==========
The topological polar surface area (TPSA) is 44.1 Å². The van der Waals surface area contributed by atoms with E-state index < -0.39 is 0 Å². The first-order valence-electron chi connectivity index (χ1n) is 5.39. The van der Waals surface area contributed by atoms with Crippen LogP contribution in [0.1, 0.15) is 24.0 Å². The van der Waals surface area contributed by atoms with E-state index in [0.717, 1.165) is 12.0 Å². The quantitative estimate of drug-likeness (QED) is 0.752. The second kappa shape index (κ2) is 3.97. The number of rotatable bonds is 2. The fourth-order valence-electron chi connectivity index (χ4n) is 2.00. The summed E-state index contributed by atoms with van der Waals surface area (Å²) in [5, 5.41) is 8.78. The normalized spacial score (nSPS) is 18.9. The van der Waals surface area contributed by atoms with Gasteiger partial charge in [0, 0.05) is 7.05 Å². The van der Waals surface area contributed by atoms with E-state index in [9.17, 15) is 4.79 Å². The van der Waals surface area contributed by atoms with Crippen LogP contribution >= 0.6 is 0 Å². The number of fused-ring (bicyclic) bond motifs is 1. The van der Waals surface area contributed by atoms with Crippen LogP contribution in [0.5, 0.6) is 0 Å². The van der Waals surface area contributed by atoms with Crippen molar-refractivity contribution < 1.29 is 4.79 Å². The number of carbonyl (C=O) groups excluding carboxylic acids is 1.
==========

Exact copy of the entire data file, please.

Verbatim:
The topological polar surface area (TPSA) is 44.1 Å². The van der Waals surface area contributed by atoms with E-state index < -0.39 is 0 Å². The first-order valence-electron chi connectivity index (χ1n) is 5.39. The van der Waals surface area contributed by atoms with Crippen LogP contribution in [0.1, 0.15) is 24.0 Å². The van der Waals surface area contributed by atoms with E-state index in [0.717, 1.165) is 12.0 Å². The quantitative estimate of drug-likeness (QED) is 0.752. The second kappa shape index (κ2) is 3.97. The number of rotatable bonds is 2. The fourth-order valence-electron chi connectivity index (χ4n) is 2.00. The summed E-state index contributed by atoms with van der Waals surface area (Å²) in [5, 5.41) is 8.78. The normalized spacial score (nSPS) is 18.9. The van der Waals surface area contributed by atoms with Gasteiger partial charge in [0, 0.05) is 7.05 Å². The van der Waals surface area contributed by atoms with E-state index in [9.17, 15) is 4.79 Å². The van der Waals surface area contributed by atoms with Crippen LogP contribution >= 0.6 is 0 Å². The number of fused-ring (bicyclic) bond motifs is 1. The van der Waals surface area contributed by atoms with Crippen LogP contribution in [0.5, 0.6) is 0 Å². The van der Waals surface area contributed by atoms with Crippen molar-refractivity contribution < 1.29 is 4.79 Å². The number of carbonyl (C=O) groups excluding carboxylic acids is 1.